|The first excerpt represents the past or something you must release, and is drawn from Astoria by Washington Irving:
distance. Here leveling his rifle he took so sure an aim, that
the bighorn fell dead on the spot; a fortunate circumstance, for,
to pursue it, if merely wounded, would have been impossible in
his emaciated state. The declivity of the hill enabled him to
roll the carcass down to his companions, who were too feeble to
climb the rocks. They fell to work to cut it up; yet exerted a
remarkable self-denial for men in their starving condition, for
they contented themselves for the present with a soup made from
the bones, reserving the flesh for future repasts. This
providential relief gave them strength to pursue their journey,
but they were frequently reduced to almost equal straits, and it
|The second excerpt represents the present or the deciding factor of the moment, and is drawn from A Voyage to Arcturus by David Lindsay:
still he did not dare to admit to himself Krag's seriousness.
He heard his parting remarks in deep abstraction, and only after the
lapse of several minutes, when, alone with Nightspore, did he realise
that they referred to such mundane matters as travelling routes and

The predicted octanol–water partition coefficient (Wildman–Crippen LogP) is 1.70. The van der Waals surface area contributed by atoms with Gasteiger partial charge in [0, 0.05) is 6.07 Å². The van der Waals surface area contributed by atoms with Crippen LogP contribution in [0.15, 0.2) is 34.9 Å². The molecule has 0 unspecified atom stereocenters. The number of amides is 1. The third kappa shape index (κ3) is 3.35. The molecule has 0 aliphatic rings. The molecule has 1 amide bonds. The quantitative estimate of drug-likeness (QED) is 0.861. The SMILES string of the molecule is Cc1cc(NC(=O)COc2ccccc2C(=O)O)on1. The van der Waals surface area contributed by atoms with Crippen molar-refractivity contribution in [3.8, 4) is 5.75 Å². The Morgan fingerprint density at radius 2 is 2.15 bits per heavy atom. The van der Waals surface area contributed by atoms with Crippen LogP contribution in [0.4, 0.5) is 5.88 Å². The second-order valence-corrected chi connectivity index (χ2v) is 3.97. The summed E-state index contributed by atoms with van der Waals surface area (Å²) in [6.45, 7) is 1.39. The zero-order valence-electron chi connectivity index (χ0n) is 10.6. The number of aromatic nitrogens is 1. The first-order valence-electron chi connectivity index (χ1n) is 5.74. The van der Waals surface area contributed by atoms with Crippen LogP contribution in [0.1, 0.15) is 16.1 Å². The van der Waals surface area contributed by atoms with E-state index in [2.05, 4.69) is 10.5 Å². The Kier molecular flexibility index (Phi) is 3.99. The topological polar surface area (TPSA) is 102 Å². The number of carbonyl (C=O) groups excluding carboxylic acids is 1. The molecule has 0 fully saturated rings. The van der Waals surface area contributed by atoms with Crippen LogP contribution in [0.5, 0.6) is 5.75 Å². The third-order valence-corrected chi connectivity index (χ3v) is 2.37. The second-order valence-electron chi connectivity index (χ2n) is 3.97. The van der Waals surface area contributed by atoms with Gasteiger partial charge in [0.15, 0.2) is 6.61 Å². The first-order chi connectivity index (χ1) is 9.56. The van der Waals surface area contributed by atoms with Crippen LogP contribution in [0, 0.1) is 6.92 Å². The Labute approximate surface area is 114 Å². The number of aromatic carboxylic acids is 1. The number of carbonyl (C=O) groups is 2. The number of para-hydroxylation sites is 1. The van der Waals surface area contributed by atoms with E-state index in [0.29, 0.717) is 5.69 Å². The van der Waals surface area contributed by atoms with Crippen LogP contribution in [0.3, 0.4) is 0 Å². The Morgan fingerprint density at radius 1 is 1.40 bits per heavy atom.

times of trains.
"Does Krag travel north with us, Nightspore? I didn't catch that."
"No. We go on first, and he joins us at Starkness on the evening of
the day after tomorrow."
Maskull remained thoughtful. "What am I to think of that man?"
"For your information," replied Nightspore wearily, "I have never
known him to lie."
|The third excerpt represents the future or something you must embrace, and is drawn from On Horsemanship by Xenophon:
slightly upwards. The dart so discharged will carry with the greatest
force and to the farthest distance; we may add, too, with the truest
aim, if at the moment of discharge the lance be directed steadily on
the object aimed at.
 Al. "to turn right-about."
 "If the lance is steadily eyeing the mark at the instant of
This treatise, consisting of notes and suggestions, lessons and
exercises suited to a private individual, must come to a conclusion;
the theory and practice of the matter suited to a cavalry commander
will be found developed in the companion treatise.